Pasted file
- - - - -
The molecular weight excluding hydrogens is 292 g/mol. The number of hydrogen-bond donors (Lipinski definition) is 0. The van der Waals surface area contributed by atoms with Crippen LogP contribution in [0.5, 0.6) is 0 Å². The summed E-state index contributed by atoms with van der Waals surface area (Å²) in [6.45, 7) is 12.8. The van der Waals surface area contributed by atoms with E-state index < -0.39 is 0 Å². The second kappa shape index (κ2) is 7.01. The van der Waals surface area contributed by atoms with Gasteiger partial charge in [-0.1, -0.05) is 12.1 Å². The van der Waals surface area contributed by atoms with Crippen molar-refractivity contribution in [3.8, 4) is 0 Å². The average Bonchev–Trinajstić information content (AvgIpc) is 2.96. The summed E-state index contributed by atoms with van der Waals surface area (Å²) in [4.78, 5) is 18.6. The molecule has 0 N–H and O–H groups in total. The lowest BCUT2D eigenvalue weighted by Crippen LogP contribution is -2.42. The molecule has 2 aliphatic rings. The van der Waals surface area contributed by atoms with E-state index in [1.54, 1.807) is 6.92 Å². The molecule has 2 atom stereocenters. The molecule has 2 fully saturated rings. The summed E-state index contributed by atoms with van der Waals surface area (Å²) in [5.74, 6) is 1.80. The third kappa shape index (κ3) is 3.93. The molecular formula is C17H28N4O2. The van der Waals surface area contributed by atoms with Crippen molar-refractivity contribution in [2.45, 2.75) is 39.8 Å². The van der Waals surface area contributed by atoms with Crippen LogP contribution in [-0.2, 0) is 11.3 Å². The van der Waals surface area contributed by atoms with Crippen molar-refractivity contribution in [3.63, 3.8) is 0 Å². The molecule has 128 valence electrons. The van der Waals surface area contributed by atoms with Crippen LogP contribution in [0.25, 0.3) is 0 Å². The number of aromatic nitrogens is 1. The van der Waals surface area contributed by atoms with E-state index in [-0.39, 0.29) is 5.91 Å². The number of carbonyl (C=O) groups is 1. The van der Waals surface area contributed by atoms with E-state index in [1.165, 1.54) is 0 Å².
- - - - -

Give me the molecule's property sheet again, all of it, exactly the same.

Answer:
The molecular weight excluding hydrogens is 292 g/mol. The number of hydrogen-bond donors (Lipinski definition) is 0. The van der Waals surface area contributed by atoms with Crippen LogP contribution in [0.5, 0.6) is 0 Å². The summed E-state index contributed by atoms with van der Waals surface area (Å²) in [6.45, 7) is 12.8. The van der Waals surface area contributed by atoms with E-state index < -0.39 is 0 Å². The second kappa shape index (κ2) is 7.01. The van der Waals surface area contributed by atoms with Gasteiger partial charge in [-0.1, -0.05) is 12.1 Å². The van der Waals surface area contributed by atoms with Crippen molar-refractivity contribution in [3.8, 4) is 0 Å². The average Bonchev–Trinajstić information content (AvgIpc) is 2.96. The summed E-state index contributed by atoms with van der Waals surface area (Å²) in [4.78, 5) is 18.6. The molecule has 0 N–H and O–H groups in total. The lowest BCUT2D eigenvalue weighted by Crippen LogP contribution is -2.42. The molecule has 2 aliphatic rings. The van der Waals surface area contributed by atoms with E-state index in [1.54, 1.807) is 6.92 Å². The molecule has 2 atom stereocenters. The molecule has 2 fully saturated rings. The summed E-state index contributed by atoms with van der Waals surface area (Å²) in [5.74, 6) is 1.80. The third kappa shape index (κ3) is 3.93. The molecular formula is C17H28N4O2. The van der Waals surface area contributed by atoms with Crippen molar-refractivity contribution in [2.45, 2.75) is 39.8 Å². The van der Waals surface area contributed by atoms with Crippen LogP contribution in [-0.2, 0) is 11.3 Å². The van der Waals surface area contributed by atoms with Crippen molar-refractivity contribution in [3.63, 3.8) is 0 Å². The molecule has 128 valence electrons. The van der Waals surface area contributed by atoms with Crippen LogP contribution in [0.25, 0.3) is 0 Å². The number of aromatic nitrogens is 1. The van der Waals surface area contributed by atoms with E-state index in [-0.39, 0.29) is 5.91 Å². The number of carbonyl (C=O) groups is 1. The van der Waals surface area contributed by atoms with E-state index in [1.165, 1.54) is 0 Å².